Screenwriter John August made a name for himself with 1999’s hyperkinetic “Go,” which hop-scotched back and forth in time in colorfully detailing intertwining stories surrounding a drug deal gone bad. Plenty of other high-profile work followed, including a series of lucrative polishes on studio flicks, but August has become most synonymous with director Tim Burton, working with him on five films over the past decade. Their latest collaboration is the 3-D, stop motion-animated “Frankenweenie,” a delightful little curio about a boy, Victor, who endeavors to bring his beloved dog Sparky back to life following his untimely death. For ShockYa, Brent Simon recently had the chance to speak to August one-on-one, about “Frankenweenie,” his history of collaboration with Burton, his eponymous website, and his years of work on the book for the musical version of “Big Fish.” The conversation is excerpted below:
ShockYa: This is perhaps a weird or somewhat esoteric question, but you were involved early in your career on “Titan A.E.,” an animated film that, for better or worse, was perceived as a troubled production. It wasn’t very well received at the box office, and one of the reasons, I remember in the post-mortem, was this discussion or perception of it as being too much of a “boys’ movie.” Granted, I know these are very different films, but in your experience has the mandate changed with respect to big-budget animated tales?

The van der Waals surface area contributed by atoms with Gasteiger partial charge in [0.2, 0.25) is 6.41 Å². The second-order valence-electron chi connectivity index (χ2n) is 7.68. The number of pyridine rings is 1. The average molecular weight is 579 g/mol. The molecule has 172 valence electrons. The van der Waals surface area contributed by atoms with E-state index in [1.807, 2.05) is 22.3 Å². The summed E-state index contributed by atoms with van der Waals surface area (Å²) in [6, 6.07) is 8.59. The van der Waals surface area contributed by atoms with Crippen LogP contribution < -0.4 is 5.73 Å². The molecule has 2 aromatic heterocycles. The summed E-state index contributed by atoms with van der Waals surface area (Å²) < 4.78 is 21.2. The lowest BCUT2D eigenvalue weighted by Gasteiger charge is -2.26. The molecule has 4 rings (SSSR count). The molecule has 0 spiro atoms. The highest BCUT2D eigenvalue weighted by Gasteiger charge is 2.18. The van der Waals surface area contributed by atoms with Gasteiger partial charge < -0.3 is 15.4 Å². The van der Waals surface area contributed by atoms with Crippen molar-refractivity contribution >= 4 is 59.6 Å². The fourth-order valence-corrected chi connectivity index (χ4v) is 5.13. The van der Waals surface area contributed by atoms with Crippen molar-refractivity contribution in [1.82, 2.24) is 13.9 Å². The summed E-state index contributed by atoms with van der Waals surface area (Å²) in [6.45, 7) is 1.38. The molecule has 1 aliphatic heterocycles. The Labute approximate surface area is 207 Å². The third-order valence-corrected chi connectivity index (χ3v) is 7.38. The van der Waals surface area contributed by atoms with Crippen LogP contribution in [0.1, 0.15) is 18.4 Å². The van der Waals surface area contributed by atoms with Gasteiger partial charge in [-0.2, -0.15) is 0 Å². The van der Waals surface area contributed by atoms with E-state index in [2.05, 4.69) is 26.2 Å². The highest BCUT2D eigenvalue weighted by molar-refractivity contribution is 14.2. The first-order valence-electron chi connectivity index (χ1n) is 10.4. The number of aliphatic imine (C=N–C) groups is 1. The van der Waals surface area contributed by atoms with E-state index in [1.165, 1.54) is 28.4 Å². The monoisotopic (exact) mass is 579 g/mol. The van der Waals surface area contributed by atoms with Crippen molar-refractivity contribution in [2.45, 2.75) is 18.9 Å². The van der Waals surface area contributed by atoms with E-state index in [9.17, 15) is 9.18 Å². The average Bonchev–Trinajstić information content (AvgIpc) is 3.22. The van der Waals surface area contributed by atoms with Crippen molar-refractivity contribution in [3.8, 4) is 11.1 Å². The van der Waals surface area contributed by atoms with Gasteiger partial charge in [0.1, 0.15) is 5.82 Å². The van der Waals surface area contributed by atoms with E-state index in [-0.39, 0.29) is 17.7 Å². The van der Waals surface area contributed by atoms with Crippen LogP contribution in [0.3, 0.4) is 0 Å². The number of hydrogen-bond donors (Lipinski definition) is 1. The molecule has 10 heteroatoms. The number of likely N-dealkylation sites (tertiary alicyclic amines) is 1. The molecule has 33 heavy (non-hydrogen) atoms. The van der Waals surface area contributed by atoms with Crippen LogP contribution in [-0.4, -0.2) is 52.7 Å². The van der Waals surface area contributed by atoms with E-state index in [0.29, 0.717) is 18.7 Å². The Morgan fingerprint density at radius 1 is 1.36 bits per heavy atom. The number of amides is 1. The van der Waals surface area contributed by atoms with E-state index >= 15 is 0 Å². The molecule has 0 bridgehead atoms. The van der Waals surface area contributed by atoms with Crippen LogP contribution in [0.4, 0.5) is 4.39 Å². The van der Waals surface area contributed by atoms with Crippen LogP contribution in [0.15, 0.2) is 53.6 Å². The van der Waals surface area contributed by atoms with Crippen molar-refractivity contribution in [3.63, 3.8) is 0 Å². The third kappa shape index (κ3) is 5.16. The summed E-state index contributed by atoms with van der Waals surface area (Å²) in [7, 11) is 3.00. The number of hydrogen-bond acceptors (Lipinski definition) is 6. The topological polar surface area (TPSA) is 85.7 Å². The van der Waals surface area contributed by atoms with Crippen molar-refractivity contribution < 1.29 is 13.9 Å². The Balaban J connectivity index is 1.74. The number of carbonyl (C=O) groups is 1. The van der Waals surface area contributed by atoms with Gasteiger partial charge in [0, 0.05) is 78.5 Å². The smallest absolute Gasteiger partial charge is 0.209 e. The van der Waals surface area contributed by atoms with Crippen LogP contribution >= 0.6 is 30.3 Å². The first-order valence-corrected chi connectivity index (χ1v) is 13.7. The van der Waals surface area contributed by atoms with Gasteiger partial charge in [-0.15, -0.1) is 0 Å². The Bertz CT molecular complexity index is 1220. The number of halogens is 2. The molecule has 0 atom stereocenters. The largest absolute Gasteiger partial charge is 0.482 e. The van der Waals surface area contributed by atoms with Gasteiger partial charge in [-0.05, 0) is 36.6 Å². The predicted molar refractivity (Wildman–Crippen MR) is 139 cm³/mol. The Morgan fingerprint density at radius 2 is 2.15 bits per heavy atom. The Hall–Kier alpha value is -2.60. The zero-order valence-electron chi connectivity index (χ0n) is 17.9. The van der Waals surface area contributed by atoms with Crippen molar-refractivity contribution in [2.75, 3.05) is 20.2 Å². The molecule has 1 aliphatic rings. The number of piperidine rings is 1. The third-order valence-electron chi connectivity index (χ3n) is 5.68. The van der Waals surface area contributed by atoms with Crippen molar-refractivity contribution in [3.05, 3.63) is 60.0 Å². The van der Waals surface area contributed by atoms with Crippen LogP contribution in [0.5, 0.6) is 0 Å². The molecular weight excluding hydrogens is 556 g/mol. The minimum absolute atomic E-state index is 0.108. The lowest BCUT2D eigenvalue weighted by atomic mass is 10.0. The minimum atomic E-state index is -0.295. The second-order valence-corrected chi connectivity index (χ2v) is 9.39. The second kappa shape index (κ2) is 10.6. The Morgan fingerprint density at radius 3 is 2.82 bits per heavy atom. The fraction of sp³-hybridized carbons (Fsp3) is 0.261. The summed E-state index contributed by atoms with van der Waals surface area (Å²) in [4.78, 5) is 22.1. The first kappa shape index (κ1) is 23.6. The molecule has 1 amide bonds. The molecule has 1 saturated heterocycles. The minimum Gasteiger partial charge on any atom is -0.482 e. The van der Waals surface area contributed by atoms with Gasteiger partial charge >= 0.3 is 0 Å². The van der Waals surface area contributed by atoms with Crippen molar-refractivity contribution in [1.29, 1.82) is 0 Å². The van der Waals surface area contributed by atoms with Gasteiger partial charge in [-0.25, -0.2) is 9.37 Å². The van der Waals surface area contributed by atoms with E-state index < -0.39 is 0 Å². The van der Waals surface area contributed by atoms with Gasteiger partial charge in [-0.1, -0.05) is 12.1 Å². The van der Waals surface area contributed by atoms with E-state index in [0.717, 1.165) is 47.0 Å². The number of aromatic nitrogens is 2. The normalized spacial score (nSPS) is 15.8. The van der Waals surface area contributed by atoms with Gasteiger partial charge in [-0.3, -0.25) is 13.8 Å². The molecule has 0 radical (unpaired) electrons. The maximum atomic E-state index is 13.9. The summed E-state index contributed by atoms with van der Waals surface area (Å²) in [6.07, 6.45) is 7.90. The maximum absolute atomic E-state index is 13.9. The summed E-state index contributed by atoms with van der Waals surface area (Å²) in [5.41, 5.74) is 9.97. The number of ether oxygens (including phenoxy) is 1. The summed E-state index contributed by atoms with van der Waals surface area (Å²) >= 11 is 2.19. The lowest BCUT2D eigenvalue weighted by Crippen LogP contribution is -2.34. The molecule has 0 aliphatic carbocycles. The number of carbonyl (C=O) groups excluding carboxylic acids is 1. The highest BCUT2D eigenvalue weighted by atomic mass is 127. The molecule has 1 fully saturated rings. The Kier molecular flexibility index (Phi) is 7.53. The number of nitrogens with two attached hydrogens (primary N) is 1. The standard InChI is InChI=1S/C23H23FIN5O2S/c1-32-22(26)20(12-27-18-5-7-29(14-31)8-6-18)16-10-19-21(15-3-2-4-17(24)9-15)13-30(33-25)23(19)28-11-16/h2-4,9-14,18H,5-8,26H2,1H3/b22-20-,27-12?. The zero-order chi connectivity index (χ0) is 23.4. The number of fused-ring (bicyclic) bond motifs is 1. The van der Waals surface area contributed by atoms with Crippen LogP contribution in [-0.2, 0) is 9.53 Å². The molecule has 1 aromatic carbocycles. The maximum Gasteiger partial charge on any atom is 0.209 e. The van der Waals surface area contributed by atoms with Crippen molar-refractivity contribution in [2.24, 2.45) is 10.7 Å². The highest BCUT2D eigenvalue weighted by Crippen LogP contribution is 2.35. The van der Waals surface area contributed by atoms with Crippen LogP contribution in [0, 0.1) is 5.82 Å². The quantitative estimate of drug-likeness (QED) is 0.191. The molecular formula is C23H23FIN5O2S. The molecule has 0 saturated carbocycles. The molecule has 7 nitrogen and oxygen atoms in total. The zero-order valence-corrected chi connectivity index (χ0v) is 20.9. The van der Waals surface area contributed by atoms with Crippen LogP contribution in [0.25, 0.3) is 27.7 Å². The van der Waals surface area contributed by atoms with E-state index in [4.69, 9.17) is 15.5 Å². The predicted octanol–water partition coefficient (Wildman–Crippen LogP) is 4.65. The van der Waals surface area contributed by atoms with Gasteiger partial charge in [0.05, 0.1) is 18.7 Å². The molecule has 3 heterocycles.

John August: I’m maybe not the best person to answer because I came into “Titan A.E.” to do a little bit of quick dialogue work. I had already made “Go,” and they wanted the characters to be a little edgier, a little more like “Go.” So I was like, “OK, I’ll do that.” (laughs) And in the four weeks I worked on it, there were literally three directors. So it was a challenging production, and I’m happy with how the movie turned out but it wasn’t a close affinity for me. My other experiences in animation have been with Tim’s movies, which [exist in] these remarkable little bubbles of protection. So Tim tells you what he needs and you just write that. I can’t speak much from the writer’s perspective (about) how much has changed or evolved. I can just say that I’ve been incredibly lucky. I had a very good experience on “Titan A.E.,” for what it was, and these two movies have been remarkably good experiences because of Tim and (producer) Allison (Abbate), and the people who make them.
ShockYa: I’m sure there are others, but I’m having trouble remembering a sustained relationship with same writer that a present-day director had had for quite as long —
JA: John Logan maybe — he’s done a lot of the Scorsese stuff. I’m just trying to do your job, sorry! (laughs)
ShockYa: No problem. Even there, though, there seems to be something of a commonality with respect to historical underpinnings. Your work with Tim has spanned a lot of different genres, broadly speaking. Take me back to your first meeting with him.